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Morphemes consist of bases and affixes. Each of it has its own meaning.

Morphemes are divided into derivational morphemes and inflectional morphemes. Our primary focuses are analysing inflectional and derivational affixes. Inflectional describes changes in the grammatical function of nouns, and verbs as can be seen from the table below. An inflectional morpheme is used to create a variety form of word in order to signal grammatical information. Inflectional affixes are suffixes, have wide range of application for example, verbs can be made into past tense (regular and irregular), past participle (regular and irregular) and present participle. There are eight classes of inflectional affixes in English. However, we choose to analyse four classes only which were present in the text book article:Word Class Morpheme Grammatical function Regular: changes, Examples

days, problems, relationships, youths, drugs, exams,


Nouns Plural Marks as more than one

periods, thoughts, adolescents, activities, statements, parents, signs, patterns


Irregular: children

Possessive

Marks for ownership

Drivers, persons

Regular: Involved,

scolded, discouraged, enjoyed, showed,


Past Tense Marks (roughly) for past action

interested, expressed, treated, marked, spared,

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Verbs

masked, wanted
Irregular: woke,

went, slept Going, getting, seeking,


Present Participle Marks present participle

devastating, expressing, feeling, sleeping, making, engaging, happening

As can be seen from the table above, nouns take two inflectional morphemes which were plural and possessive.

Regular: days,

problems, relationships, youths, drugs, exams,


Plural Nouns Marks as more than one

periods, thoughts, adolescents, activities, statements, parents, signs, patterns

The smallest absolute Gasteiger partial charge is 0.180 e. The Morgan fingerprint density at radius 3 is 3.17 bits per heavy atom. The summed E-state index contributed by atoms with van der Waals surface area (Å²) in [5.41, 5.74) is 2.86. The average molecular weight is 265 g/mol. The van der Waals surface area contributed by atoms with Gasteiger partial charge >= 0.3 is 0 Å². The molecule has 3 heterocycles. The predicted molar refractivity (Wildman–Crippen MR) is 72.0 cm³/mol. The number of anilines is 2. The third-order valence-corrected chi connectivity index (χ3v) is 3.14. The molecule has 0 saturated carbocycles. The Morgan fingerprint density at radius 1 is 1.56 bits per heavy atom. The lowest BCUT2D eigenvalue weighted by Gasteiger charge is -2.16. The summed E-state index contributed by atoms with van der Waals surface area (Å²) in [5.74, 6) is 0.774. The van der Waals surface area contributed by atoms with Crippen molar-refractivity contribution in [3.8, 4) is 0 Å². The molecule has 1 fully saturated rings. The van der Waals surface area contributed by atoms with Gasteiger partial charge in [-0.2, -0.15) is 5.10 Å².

Irregular: children

Drivers, persons
Possessive Marks for ownership

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Plural nouns mark as more than one. In the plural noun, it can be further divided into regular plural and irregular plural. General Plural nouns are formed when plural is added to root, (-s) is actually added to the root. For example the root word for relationship which signifies a single relationship when it is been added to (-s) it changes its form to plural and form a new word relationships. The original statement: Otherwise, it can lead to devastating effects on family relationships,

friendships, and the ability to function properly in school or at work.


Possessive nouns are nouns that are used to mark for ownership or to show someone owns something. The possessive of a plural noun ending in s is pronounced just like the plural form. Its spelled with a simple apostrophe and no additional s. For example: the word driver is a noun, but when it is added to (s) it changes its form into drivers to show the something belongs to the driver. Original statement: Youths get stressed over a number of things-exams, family problems, a

failed relationship or something as trivial as getting a drivers licence.


Regular: Involved,

scolded, discouraged, enjoyed, showed,


Past Tense Marks (roughly) for past action Verbs

interested, expressed, treated, marked, spared, masked, wanted


Irregular: woke,

went, slept Going, getting,


Present Participle Marks present participle